Monday, November 15, 2010

The Summer Book it is!

Tove Jansson's The Summer Book received the most votes, so it will be the next Slaves of Golconda read. Discussion will begin on January 31st. I like the idea of reading The Summer Book in the middle of winter. I hope it will help warm me up a bit! Enjoy your reading, and see you in January.

Monday, November 08, 2010

It's time to choose a new book!

It's time once again to choose a new book. I'd love to say that the choices below fit some theme, but, alas, the only theme they fit is "books I want to read and hope you will want to read too." So, vote for the book you like best in the comments, and we will have the discussion starting on January 31st. I'll count up the votes this Sunday and post the winner on Monday. Anyone is welcome to participate, so please join in!

  1. Somerset Maugham's Cakes and Ale. "Cakes and Ale is a delicious satire of London literary society between the Wars. Social climber Alroy Kear is flattered when he is selected by Edward Driffield's wife to pen the official biography of her lionized novelist husband, and determined to write a bestseller. But then Kear discovers the great novelist's voluptuous muse (and unlikely first wife), Rosie. The lively, loving heroine once gave Driffield enough material to last a lifetime, but now her memory casts an embarrassing shadow over his career and respectable image. Wise, witty, deeply satisfying, Cakes and Ale is Maugham at his best." (Descriptions from Amazon)
  2. Tove Jansson's The Summer Book. "In The Summer Book Tove Jansson distills the essence of the summer—its sunlight and storms—into twenty-two crystalline vignettes. This brief novel tells the story of Sophia, a six-year-old girl awakening to existence, and Sophia’s grandmother, nearing the end of hers, as they spend the summer on a tiny unspoiled island in the Gulf of Finland. The grandmother is unsentimental and wise, if a little cranky; Sophia is impetuous and volatile, but she tends to her grandmother with the care of a new parent. Together they amble over coastline and forest in easy companionship, build boats from bark, create a miniature Venice, write a fanciful study of local bugs. They discuss things that matter to young and old alike: life, death, the nature of God and of love. “On an island,” thinks the grandmother, “everything is complete.” In The Summer Book, Jansson creates her own complete world, full of the varied joys and sorrows of life."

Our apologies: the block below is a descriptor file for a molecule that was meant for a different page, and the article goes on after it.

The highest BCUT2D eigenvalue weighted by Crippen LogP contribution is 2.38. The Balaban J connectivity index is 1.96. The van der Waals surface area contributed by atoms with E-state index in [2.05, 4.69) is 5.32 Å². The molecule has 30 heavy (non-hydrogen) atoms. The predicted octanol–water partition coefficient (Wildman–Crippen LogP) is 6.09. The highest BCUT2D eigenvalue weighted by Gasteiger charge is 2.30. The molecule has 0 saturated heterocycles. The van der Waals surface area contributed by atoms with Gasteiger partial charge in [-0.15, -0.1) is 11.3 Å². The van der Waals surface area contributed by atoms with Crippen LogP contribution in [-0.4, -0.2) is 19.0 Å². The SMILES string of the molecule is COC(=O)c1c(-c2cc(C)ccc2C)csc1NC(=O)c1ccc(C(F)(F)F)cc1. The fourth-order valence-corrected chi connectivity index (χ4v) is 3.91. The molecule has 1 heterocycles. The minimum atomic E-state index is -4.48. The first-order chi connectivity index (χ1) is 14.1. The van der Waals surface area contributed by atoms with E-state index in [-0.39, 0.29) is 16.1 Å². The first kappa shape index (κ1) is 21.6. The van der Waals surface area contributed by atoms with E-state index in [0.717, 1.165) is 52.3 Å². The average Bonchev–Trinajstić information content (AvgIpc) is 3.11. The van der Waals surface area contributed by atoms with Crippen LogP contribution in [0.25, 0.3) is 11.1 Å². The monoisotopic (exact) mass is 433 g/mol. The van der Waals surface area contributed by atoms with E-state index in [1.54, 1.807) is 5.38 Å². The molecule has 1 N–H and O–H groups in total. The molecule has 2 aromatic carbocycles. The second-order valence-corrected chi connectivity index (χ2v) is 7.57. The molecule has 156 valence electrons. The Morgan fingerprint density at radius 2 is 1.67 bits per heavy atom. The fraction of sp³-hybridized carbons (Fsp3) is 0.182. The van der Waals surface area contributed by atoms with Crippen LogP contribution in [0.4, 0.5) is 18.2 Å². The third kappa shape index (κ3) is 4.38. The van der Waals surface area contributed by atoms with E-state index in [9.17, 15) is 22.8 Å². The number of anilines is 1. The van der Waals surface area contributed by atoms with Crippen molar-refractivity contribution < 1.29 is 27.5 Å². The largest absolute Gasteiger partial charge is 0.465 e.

3. Knut Hamsun's Victoria. "When it first appeared in 1898, this fourth novel by celebrated Norwegian writer Knut Hamsun captured instant acclaim for its poetic, psychologically intense portrayal of love’s predicament in a class-bound society. Set in a coastal village of late nineteenth- century Norway, Victoria follows two doomed lovers through their thwarted lifelong romance. Johannes, the son of a miller, finds inspiration for his writing in his passionate devotion to Victoria, an impoverished aristocrat constrained by family loyalty. Separated by class barriers and social pressure, the fated pair parts ways, only to realize—too late—the grave misfortune of their lost opportunity. Elegantly rendered in this brand-new translation by Sverre Lyngstad, Victoria’s haunting lyricism and emotional depth remain as timeless as ever."
  4. Elizabeth Bowen's The Last September. "The Last September is Elizabeth Bowen's portrait of a young woman's coming of age in a brutalized time and place, where the ordinariness of life floats like music over the impending doom of history. In 1920, at their country home in County Cork, Sir Richard Naylor and his wife, Lady Myra, and their friends maintain a skeptical attitude toward the events going on around them, but behind the facade of tennis parties and army camp dances, all know that the end is approaching—the end of British rule in the south of Ireland and the demise of a way of life that had survived for centuries. Their niece, Lois Farquar, attempts to live her own life and gain her own freedoms from the very class that her elders are vainly defending. The Last September depicts the tensions between love and the longing for freedom, between tradition and the terrifying prospect of independence, both political and spiritual."
  5. Nella Larson's Passing. "The tale is simple on the surface--a few adventures in Chicago and New York's high life, with lots of real people and race-mixing events described ... But underneath, it seethes with rage, guilt, sex, and complex deceptions. Irene fears losing her black husband to Clare, who seems increasingly predatory. Or is this all in Irene's mind? And is everyone wearing a mask? Larsen's book is a scary hall of mirrors, a murder mystery that can't resolve itself. It sticks with you."

Monday, November 01, 2010

The Small Room - More Links

I just thought I'd collect the other posts on May Sarton's The Small Room here. I know I have problems cutting and pasting my posts into Blogger, so I tend to skip it, but as there are several others who have written about the book, I thought it might be nice to have them in one handy place.

Jodie at Book Gazing

Lisa at Bibliophiliac

Litlove at Tales from the Reading Room

Pining for the West

Rohan at Novel Readings

Danielle at A Work in Progress

Have I missed anyone? Please scroll down to see more posts or click on through the links. Thanks!